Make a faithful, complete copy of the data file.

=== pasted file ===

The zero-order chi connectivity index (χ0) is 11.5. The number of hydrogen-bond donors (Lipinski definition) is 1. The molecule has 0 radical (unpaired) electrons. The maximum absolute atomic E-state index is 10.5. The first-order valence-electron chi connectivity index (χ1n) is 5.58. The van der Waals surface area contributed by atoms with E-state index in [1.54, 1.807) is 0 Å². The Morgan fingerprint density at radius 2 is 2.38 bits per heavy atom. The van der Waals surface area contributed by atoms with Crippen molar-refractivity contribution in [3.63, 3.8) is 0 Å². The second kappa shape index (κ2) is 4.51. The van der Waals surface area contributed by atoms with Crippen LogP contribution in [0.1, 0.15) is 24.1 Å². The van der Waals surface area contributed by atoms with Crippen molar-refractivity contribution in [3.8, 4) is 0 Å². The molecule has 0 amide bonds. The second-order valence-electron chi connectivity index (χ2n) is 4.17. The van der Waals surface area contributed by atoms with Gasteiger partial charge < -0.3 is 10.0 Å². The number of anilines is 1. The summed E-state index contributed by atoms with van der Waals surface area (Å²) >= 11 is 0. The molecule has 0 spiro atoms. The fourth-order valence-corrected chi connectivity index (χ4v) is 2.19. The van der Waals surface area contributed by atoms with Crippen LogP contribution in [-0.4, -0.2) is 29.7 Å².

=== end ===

The zero-order chi connectivity index (χ0) is 11.5. The number of hydrogen-bond donors (Lipinski definition) is 1. The molecule has 0 radical (unpaired) electrons. The maximum absolute atomic E-state index is 10.5. The first-order valence-electron chi connectivity index (χ1n) is 5.58. The van der Waals surface area contributed by atoms with E-state index in [1.54, 1.807) is 0 Å². The Morgan fingerprint density at radius 2 is 2.38 bits per heavy atom. The van der Waals surface area contributed by atoms with Crippen molar-refractivity contribution in [3.63, 3.8) is 0 Å². The second kappa shape index (κ2) is 4.51. The van der Waals surface area contributed by atoms with Crippen LogP contribution in [0.1, 0.15) is 24.1 Å². The van der Waals surface area contributed by atoms with Crippen molar-refractivity contribution in [3.8, 4) is 0 Å². The molecule has 0 amide bonds. The second-order valence-electron chi connectivity index (χ2n) is 4.17. The van der Waals surface area contributed by atoms with Gasteiger partial charge < -0.3 is 10.0 Å². The number of anilines is 1. The summed E-state index contributed by atoms with van der Waals surface area (Å²) >= 11 is 0. The molecule has 0 spiro atoms. The fourth-order valence-corrected chi connectivity index (χ4v) is 2.19. The van der Waals surface area contributed by atoms with Crippen LogP contribution in [-0.4, -0.2) is 29.7 Å².